The purpose of this task is to replace obsolete speech synthesis by an external dependency which will allow to implement a decent text to speech generation, in (at least) French, German and English.

Adding speech synthesis of on-screen text for people with reduced sight

Technical contacts: Our IRC channel, our mailing list, or contact Arnaud Boutonné

Using the same library used in the previous task, add a similar text to speech generation for the games (to be filled in). This would allow people suffering of sight issues to play ScummVM more easily.


Technical contacts: Our IRC channel, our mailing list, or contact Alyssa Milburn

The Adventure Game Studio engine has been open sourced. It would be nice to have it available (at least for legacy games) as part of ScummVM, so it can benefit from our platform support.

There's an existing unfinished partially-rewritten(!) engine for ScummVM (see AGS) which is missing some core functionality (such as save/load code) but already allows you to complete some AGS games. Adding save/load functionality (not trivial) and implementing some of the other missing code would get it to a point where it could be merged into the main codebase.

This task almost certainly needs experience in understanding/refactoring of complex existing codebases, so please contact us as soon as possible if you're interested.

Sources for other ideas

Technical contacts: Our IRC channel, our mailing list, or contact Eugene Sandulenko, John Willis, Arnaud Boutonné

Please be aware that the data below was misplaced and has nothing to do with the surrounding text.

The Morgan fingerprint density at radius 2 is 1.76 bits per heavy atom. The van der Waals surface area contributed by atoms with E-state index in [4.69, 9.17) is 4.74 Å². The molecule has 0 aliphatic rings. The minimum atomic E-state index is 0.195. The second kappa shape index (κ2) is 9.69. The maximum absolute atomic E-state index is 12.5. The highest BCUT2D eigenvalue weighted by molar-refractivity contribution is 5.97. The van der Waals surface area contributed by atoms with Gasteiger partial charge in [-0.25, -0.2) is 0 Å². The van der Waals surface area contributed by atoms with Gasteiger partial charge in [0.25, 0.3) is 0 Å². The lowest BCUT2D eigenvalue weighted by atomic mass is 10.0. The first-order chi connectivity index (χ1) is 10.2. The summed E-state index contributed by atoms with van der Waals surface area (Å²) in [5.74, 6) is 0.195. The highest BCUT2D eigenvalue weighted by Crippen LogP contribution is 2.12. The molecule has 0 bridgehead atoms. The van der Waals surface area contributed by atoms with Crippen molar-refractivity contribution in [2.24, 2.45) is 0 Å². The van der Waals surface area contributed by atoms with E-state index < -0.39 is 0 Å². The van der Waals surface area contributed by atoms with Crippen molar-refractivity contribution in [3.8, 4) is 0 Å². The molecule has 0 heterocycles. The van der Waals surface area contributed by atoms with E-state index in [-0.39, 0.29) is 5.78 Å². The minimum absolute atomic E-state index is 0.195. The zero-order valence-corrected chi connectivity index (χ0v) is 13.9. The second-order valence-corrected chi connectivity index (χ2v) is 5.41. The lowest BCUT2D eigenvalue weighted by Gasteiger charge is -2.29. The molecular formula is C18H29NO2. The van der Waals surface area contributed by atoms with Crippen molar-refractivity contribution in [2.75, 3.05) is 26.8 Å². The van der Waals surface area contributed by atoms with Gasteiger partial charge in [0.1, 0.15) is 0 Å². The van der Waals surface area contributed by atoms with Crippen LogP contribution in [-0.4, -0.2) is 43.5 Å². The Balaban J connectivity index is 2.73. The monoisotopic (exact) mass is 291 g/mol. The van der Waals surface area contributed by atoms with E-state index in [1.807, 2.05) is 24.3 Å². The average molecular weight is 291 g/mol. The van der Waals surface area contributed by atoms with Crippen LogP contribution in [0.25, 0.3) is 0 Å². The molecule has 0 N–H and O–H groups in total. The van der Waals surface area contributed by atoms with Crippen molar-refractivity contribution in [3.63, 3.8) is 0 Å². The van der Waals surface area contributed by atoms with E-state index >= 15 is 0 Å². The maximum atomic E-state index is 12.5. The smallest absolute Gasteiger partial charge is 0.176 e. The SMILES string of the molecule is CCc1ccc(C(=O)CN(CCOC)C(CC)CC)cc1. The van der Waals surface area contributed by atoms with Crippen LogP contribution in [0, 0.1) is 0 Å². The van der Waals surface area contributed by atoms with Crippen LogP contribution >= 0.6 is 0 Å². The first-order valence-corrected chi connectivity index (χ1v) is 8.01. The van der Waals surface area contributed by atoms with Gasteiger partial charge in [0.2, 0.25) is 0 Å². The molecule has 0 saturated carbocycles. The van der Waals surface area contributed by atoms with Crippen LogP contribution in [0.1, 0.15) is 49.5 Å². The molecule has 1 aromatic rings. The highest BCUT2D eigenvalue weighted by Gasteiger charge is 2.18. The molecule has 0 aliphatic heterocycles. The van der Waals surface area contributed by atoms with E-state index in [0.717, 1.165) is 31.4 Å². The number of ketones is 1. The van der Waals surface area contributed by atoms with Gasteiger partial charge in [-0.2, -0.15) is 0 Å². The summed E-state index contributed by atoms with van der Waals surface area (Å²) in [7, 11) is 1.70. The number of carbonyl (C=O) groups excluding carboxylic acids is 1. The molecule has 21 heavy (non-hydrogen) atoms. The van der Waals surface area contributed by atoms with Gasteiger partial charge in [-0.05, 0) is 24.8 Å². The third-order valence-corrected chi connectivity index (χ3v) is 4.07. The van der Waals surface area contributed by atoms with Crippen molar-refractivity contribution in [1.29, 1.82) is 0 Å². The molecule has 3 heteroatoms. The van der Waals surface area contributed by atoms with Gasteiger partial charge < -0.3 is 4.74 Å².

One good place to start if you're looking for new ideas would be our TODO page (and the other TODO lists linked from there). Some other ideas (most of which might be incomplete or outdated, or too difficult for a new developer) can be found on our OpenTasks page. Again, be sure to talk to us before thinking too much about any idea on these lists, as many things are likely to be outdated or simply wrong.

New game engines

Technical contacts: Our IRC channel, our mailing list, or contact Eugene Sandulenko, John Willis, Arnaud Boutonné

If you already have reverse engineering experience, you could consider working on one of the external in-development game engines, or even on support for a new game. However, doing this kind of work is very difficult and time-consuming - you would have to convince us that you have the necessary skills to actually be sufficiently productive, probably by demonstrating some actual progress first.